(Previously, I asked
about converting a term
a: A to a term of type
B provided that
A = B.
Apologies if this turns out to be (about) the same issue, but I am convinced
it's a different one.)
Let's say we have a structure like this (the latter example is included for completeness, but I am mainly interested in the propositional case if it makes any difference).
-- Example with a proposition structure Interval where lower: Nat upper: Nat lu: lower ≤ upper -- Example with a function structure Signature := symbol : Type arity : symbol → Type
Problem: I would like to prove that for any two intervals
a.lower = b.lower and
a.upper = b.upper, then
a = b.
(For instance to later define a pointwise partial order
on intervals, and prove that it's antisymmetric.)
As long as the structure contains no members whose types are dependent, this is a simple matter:
structure PreInterval where lower: Nat upper: Nat def PreInterval.eq (a b: PreInterval) (lEq: a.lower = b.lower) (uEq: a.upper = b.upper) : a = b := -- (Can this be done in fewer steps/without the middleman?) let aMid: a = ⟨b.lower, b.upper⟩ := lEq ▸ uEq ▸ rfl; let midB: ⟨b.lower, b.upper⟩ = b := rfl; Eq.trans aMid midB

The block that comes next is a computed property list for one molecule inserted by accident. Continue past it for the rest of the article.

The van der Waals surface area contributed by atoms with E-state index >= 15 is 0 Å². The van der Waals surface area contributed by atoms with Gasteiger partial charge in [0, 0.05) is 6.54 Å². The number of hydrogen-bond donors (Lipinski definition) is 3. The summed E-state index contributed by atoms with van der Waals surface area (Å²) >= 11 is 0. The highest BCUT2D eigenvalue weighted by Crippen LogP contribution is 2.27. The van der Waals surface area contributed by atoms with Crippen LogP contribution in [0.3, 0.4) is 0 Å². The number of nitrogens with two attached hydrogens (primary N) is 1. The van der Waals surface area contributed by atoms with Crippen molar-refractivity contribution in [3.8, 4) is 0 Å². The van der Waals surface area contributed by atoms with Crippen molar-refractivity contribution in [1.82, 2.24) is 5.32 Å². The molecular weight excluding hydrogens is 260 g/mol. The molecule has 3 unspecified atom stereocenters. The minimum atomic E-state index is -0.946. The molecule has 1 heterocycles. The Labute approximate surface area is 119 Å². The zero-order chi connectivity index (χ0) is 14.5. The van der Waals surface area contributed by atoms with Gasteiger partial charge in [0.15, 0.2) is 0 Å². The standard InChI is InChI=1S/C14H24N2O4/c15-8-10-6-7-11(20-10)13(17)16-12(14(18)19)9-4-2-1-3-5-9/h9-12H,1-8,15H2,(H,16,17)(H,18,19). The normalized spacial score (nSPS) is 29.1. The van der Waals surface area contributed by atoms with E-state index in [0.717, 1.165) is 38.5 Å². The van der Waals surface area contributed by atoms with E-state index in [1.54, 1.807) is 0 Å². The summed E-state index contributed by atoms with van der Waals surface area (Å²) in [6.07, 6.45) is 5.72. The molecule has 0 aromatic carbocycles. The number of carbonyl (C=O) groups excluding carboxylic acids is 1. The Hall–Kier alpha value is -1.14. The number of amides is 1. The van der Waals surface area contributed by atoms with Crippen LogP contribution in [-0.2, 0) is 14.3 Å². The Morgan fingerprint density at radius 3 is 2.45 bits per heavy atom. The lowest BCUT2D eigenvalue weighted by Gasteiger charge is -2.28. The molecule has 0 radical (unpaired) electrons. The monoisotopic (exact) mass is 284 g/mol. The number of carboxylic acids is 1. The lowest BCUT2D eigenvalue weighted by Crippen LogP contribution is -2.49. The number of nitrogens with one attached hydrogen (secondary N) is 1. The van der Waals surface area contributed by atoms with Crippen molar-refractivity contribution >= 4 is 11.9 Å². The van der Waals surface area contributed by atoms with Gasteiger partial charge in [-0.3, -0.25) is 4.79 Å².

However, this approach fails for members of dependent types (like
because their equality cannot be even stated (trying so
produces a "type mismatch" error, since they are of different
Applying the trick from the previous question does not seem to be of help, because it seems to me I don't need to convert one value into a value of the other type, I need to show that they are equal, despite that they have different types. (Or not?)
Is this possible? Or should I be doing something else?
Subquestion, if anybody knows the history:
I've looked around, and it seems to me that in Lean 2, there was
the concept of heterogenous equality, exactly for this purpose.
It allowed generalizing
congr for dependent types, and could even
be turned into a proof of regular equality! (Ctrl+F "heq.to_eq"
However, the only mention of heterogenous equality in Lean 4 that
I found was in the tutorial chapter 7,
which says it will be introduced in the next chapter, but it is not.
The source of Lean 4's Prelude warns against using it,
heq.to_eq seems to not exist anymore. What happended to